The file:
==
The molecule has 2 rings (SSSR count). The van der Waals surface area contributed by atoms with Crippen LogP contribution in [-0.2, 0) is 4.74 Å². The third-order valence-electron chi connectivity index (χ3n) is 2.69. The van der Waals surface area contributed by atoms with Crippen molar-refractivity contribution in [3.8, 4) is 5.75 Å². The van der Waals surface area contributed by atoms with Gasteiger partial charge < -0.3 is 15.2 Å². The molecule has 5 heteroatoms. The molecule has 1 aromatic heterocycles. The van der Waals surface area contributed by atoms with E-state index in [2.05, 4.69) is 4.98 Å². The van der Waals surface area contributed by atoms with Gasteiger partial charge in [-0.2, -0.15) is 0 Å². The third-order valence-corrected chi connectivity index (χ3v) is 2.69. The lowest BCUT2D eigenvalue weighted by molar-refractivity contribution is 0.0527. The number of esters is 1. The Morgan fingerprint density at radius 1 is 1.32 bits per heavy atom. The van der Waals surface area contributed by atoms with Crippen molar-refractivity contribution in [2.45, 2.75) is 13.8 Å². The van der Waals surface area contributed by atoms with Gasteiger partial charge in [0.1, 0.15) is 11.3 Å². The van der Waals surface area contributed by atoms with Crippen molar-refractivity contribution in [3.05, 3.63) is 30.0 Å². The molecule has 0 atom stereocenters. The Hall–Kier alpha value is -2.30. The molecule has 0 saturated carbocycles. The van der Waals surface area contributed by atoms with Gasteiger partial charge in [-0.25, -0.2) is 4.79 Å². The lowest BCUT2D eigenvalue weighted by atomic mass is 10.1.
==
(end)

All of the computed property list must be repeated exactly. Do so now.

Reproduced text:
The molecule has 2 rings (SSSR count). The van der Waals surface area contributed by atoms with Crippen LogP contribution in [-0.2, 0) is 4.74 Å². The third-order valence-electron chi connectivity index (χ3n) is 2.69. The van der Waals surface area contributed by atoms with Crippen molar-refractivity contribution in [3.8, 4) is 5.75 Å². The van der Waals surface area contributed by atoms with Gasteiger partial charge < -0.3 is 15.2 Å². The molecule has 5 heteroatoms. The molecule has 1 aromatic heterocycles. The van der Waals surface area contributed by atoms with E-state index in [2.05, 4.69) is 4.98 Å². The van der Waals surface area contributed by atoms with Gasteiger partial charge in [-0.2, -0.15) is 0 Å². The third-order valence-corrected chi connectivity index (χ3v) is 2.69. The lowest BCUT2D eigenvalue weighted by molar-refractivity contribution is 0.0527. The number of esters is 1. The Morgan fingerprint density at radius 1 is 1.32 bits per heavy atom. The van der Waals surface area contributed by atoms with Crippen molar-refractivity contribution in [2.45, 2.75) is 13.8 Å². The van der Waals surface area contributed by atoms with Gasteiger partial charge in [0.1, 0.15) is 11.3 Å². The van der Waals surface area contributed by atoms with Crippen molar-refractivity contribution in [3.05, 3.63) is 30.0 Å². The molecule has 0 atom stereocenters. The Hall–Kier alpha value is -2.30. The molecule has 0 saturated carbocycles. The van der Waals surface area contributed by atoms with Gasteiger partial charge in [-0.25, -0.2) is 4.79 Å². The lowest BCUT2D eigenvalue weighted by atomic mass is 10.1.